I was at the Skoll World Forum last week, which was a huge celebration of “social entrepreneurship” – celebrating entrepreneurs solving social challenges around the world. I was there with my investor and funder hat on – meeting entrepreneurs, hearing the stories of other individual and institutional investors and looking forward to creating more change by collaborating in how we invest our capital.
One of the things that came up was that this whole area is not “business as usual”. These are, right now, unusual businesses and pretty unusual entrepreneurs, too. They are outstanding in part because they are committed to making a success of enterprises with social and environmental outcomes at their core. And for many people at Skoll World Forum, the future is clear too: impact investing should not be business as usual. It should constantly challenge the status quo and strive to shift financial markets.
In many ways, they are absolutely right. The last thing those of us who are investing in impact want to do is to reach the point where this is about greenwashing, pinkwashing, or doing a little good with practices that are fundamentally not, where some measure of social impact covers up a multitude of social and environmental sins. Simply saying an enterprise has created 100 jobs is not necessarily deep commitment to impact: are they good jobs? Do they pay fair wages? Do they provide upward mobility? Are they sustainable in the long-term? Do those workers have a voice, do they have agency?
We absolutely need to maintain integrity. My impact investing is about creating positive impact, not simply about mitigating or avoiding negative impact, and so that commitment to real change and real good needs to remain at the centre of our movement.
However, I am an investor as well as a philanthropist and I, like many others, do, in fact, want this to be business as usual. I want impact to be considered in every one of my investment decisions – and every investment decision of my peers, and our financial and philanthropic institutions, and our pension funds. Right now, when I talk to wealth managers, it is often an odd conversation. It is unusual for me to ask them to compare and contrast funds on the basis of social impact – but it shouldn’t be. I do want this to become business as usual, but I don’t want to water it down. There must be integrity.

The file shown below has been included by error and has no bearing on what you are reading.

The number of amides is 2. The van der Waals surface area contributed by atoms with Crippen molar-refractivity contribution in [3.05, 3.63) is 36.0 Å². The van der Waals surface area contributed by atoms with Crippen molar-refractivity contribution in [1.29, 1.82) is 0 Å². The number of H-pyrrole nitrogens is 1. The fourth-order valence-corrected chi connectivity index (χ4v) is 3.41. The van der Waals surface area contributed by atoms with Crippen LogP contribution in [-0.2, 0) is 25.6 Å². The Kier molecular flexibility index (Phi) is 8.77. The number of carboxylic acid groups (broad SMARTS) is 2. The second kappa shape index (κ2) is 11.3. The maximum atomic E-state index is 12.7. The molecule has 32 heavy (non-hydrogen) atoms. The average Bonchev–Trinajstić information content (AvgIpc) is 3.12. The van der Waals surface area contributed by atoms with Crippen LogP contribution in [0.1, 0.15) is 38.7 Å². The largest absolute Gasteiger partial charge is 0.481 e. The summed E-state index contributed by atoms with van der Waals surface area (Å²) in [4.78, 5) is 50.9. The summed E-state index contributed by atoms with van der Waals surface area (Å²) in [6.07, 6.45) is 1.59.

Within five years, I would love for my peers to be able to talk to their wealth managers about impact and have those managers really understand what we mean. I want us to be able to state our impact criteria and see it applied to every investment – from real estate investment to venture capital trusts, from public equities to angel investments. I want us to be able to look at ESG (Environmental, Social and Governance) factors and impact metrics across all asset classes – and I want for us to be able to compare and contrast. There need to be enough investment vehicles so that we can invest in a way that supports our diverse impact priorities.
For each investor, those priorities will differ. I may want to focus on human rights and sustainable livelihoods for women and girls, access to clean water, climate change, one of my investor friends might care about access to healthcare for disadvantaged populations. We should both be able to have those conversations with our advisors and have them understand what we mean. It should no longer be a strange conversation. It should be business as usual.
We are on a path right now. I know that some of my fellow angels in Clearly Social Angels came to us because their private bank or family office recommended it when they asked about impact investing. And yes, right now, there may not be enough products across all asset classes – there may not yet be enough enterprises at the point of scale where we can make the kinds of investments we would like to. But the time is now for wealth manages to understand this space. It is time for people to stop talking aboutthe myth that you cannot make money while creating positive impact – I have been doing this for fifteen years, and let me tell you: yes, you can. (You can, of course, also lose money – as you can with every other asset in your portfolio.)
I love investing in private enterprises focused on social change. I love collaborating with foundations and others to scale non-profits too. But as the spectrum grows, as more ways to invest for impact and more products appear in the mainstream, it is time for more wealth managers to offer individual investors genuine choice, across a whole spectrum of investments. My friends and I do not want to simply divest from fossil fuels, or screen portfolios for negative environmental impacts. We want a portfolio that creates genuine social change, across all asset classes. The time is now for advisors to step up and join in – because this impact investing thing is really happening.
This post originally appeared on ClearlySo